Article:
Iterative design in classrooms involves a structured approach married with longer design cycles, say 3-5 months in the case of middle school students, and shorter, more frequent iterative cycles for older students, sustained using cloud computing and mobile devices – this is where pedagogy and ICT merge to offer true potential disruption.

Iterative design holds the dichotomous nature of being on one hand beautifully simple, and on the other deeply complex, depending on the level of commitment of the participants. It is inclusive, and it coaches, and it serves as a reference point when projects get confusing and teams get frustrated  – the cycle guides and once completed, students can commit together to another cycle, or respectfully move on to other projects with reputations enhanced.


On my trip I remember asking my mentor at Google if he or any of his colleagues had predicted the ‘Pokemon Go’ phenomenon of this past July  – and he said that they hadn’t. This inspires me to believe that no matter how much we think we have everything under control, there is still such a level of unpredictability in our explorations that it opens up spaces for individuals and communities to participate on many levels. This actually brings hope to young people who are often overwhelmed by the amount and sophistication of today’s technology.

In other words, the more my students use technology in a purposeful way, the more spaces open up for unpredictable uses of technology by them.  This is good news both for the technology sector and for public education, and for me it resolves a perceived dichotomy between both.

Kids are not loyal to brands of tech, and thus given the freedom to innovate using a structured approach, will jump from tech tool to tech tool depending on need and want. This opens up the unpredictability of tech usage in the classroom that at once might put tech companies on edge, because kids just aren’t that loyal to tech brands, but it also opens up all kinds of possibilities for both sectors because we just can’t anticipate how kids will use technology (the way my students use social media to organize study groups is a perfect example of this).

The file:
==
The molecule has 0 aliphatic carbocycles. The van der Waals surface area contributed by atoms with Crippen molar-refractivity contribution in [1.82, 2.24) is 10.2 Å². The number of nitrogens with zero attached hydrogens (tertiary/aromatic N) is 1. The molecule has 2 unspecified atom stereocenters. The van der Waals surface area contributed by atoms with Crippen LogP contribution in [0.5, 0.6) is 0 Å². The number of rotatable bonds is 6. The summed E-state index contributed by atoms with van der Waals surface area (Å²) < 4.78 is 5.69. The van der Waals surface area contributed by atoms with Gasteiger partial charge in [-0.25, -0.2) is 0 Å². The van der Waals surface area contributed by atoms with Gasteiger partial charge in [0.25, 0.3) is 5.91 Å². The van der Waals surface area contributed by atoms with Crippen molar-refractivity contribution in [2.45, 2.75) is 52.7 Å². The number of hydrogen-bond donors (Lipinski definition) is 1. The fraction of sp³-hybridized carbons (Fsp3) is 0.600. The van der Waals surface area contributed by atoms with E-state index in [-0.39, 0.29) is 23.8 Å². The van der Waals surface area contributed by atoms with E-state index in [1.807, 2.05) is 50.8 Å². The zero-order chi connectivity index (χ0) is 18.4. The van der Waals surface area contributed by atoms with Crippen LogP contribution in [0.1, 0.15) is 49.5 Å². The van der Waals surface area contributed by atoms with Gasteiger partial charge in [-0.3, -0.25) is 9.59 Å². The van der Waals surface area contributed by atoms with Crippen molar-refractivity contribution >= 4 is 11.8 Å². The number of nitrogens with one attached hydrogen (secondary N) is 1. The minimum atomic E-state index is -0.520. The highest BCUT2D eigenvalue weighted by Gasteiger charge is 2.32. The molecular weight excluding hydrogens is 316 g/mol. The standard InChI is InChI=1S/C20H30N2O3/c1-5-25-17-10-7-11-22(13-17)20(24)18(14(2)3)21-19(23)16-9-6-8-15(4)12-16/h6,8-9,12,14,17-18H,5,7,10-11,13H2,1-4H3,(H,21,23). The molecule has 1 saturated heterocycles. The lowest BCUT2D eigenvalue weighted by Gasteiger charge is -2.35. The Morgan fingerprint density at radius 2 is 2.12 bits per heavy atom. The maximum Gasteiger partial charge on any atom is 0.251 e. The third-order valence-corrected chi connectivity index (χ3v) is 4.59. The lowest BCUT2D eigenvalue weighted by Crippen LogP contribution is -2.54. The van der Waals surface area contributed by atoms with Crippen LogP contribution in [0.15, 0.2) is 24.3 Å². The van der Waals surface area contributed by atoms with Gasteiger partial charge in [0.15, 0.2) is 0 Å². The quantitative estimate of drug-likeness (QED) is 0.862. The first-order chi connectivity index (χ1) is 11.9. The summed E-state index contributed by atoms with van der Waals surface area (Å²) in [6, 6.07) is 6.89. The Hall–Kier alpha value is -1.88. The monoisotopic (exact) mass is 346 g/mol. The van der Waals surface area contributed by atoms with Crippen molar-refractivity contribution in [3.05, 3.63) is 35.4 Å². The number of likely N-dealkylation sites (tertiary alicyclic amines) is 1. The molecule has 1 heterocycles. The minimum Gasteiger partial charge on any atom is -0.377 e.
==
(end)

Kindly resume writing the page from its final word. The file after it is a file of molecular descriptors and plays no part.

The more we encourage our students in public schools to use technology in the service of their communities via iterative design thinking and project based service learning, the more opportunities open up for both sectors, thereby bridging the two worlds that appear to be at odds, but in fact might well have more in common than we suspect. So, the more students use tech, the more possibilities open up for both sectors. Win-win.

To achieve this resolution of ‘Ed and Tech’, public school teachers need to bring their project management skills to their communities and leverage tech as much as possible to advance socially innovative student projects and thus add value to their community’s resources in terms of real and social capital gained.  The tech sector needs to continue to push advances in AI, VR, AR, simulation, adaptive and machine learning in education – and together we can inspire our students to participate in our increasingly collaborative global sharing economy by opening more and more possibilities, thereby empowering our students to be real agents of positive change.

After all, it’s not the tech sector’s job to bring in issues of social justice to public education, they are private enterprise with their own proper goals. It is up to teachers to present their case and step up by facilitating tech’s use in classroom. To this very end, iterative design thinking, manifested as The Bootstrapping Checklist for example (the program I created and run with my grade 8s), properly blends pedagogy and ICT and for now, resolves this EdTech dichotomy in my small classroom to very satisfying results.